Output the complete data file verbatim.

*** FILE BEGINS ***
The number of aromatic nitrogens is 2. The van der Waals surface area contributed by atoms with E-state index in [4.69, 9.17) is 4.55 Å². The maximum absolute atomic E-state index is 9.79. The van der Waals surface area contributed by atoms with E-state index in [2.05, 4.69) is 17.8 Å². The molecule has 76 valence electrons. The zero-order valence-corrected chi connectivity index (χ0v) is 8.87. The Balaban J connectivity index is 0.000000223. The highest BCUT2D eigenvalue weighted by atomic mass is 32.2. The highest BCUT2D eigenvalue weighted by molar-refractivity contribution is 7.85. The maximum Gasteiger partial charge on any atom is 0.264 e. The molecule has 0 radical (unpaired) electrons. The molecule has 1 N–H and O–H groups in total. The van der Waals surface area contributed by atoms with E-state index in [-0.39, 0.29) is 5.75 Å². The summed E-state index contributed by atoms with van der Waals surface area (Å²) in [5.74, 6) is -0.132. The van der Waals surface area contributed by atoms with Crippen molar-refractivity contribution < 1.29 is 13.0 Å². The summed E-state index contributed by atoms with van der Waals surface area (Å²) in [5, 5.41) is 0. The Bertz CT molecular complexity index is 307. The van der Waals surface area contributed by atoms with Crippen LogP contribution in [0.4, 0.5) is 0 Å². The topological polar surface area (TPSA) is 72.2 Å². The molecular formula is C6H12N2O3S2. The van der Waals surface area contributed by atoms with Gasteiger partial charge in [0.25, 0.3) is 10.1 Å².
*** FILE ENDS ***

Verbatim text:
The number of aromatic nitrogens is 2. The van der Waals surface area contributed by atoms with E-state index in [4.69, 9.17) is 4.55 Å². The maximum absolute atomic E-state index is 9.79. The van der Waals surface area contributed by atoms with E-state index in [2.05, 4.69) is 17.8 Å². The molecule has 76 valence electrons. The zero-order valence-corrected chi connectivity index (χ0v) is 8.87. The Balaban J connectivity index is 0.000000223. The highest BCUT2D eigenvalue weighted by atomic mass is 32.2. The highest BCUT2D eigenvalue weighted by molar-refractivity contribution is 7.85. The maximum Gasteiger partial charge on any atom is 0.264 e. The molecule has 0 radical (unpaired) electrons. The molecule has 1 N–H and O–H groups in total. The van der Waals surface area contributed by atoms with E-state index in [-0.39, 0.29) is 5.75 Å². The summed E-state index contributed by atoms with van der Waals surface area (Å²) in [5.74, 6) is -0.132. The van der Waals surface area contributed by atoms with Crippen molar-refractivity contribution < 1.29 is 13.0 Å². The summed E-state index contributed by atoms with van der Waals surface area (Å²) in [5, 5.41) is 0. The Bertz CT molecular complexity index is 307. The van der Waals surface area contributed by atoms with Crippen LogP contribution in [0.4, 0.5) is 0 Å². The topological polar surface area (TPSA) is 72.2 Å². The molecular formula is C6H12N2O3S2. The van der Waals surface area contributed by atoms with Gasteiger partial charge in [0.25, 0.3) is 10.1 Å².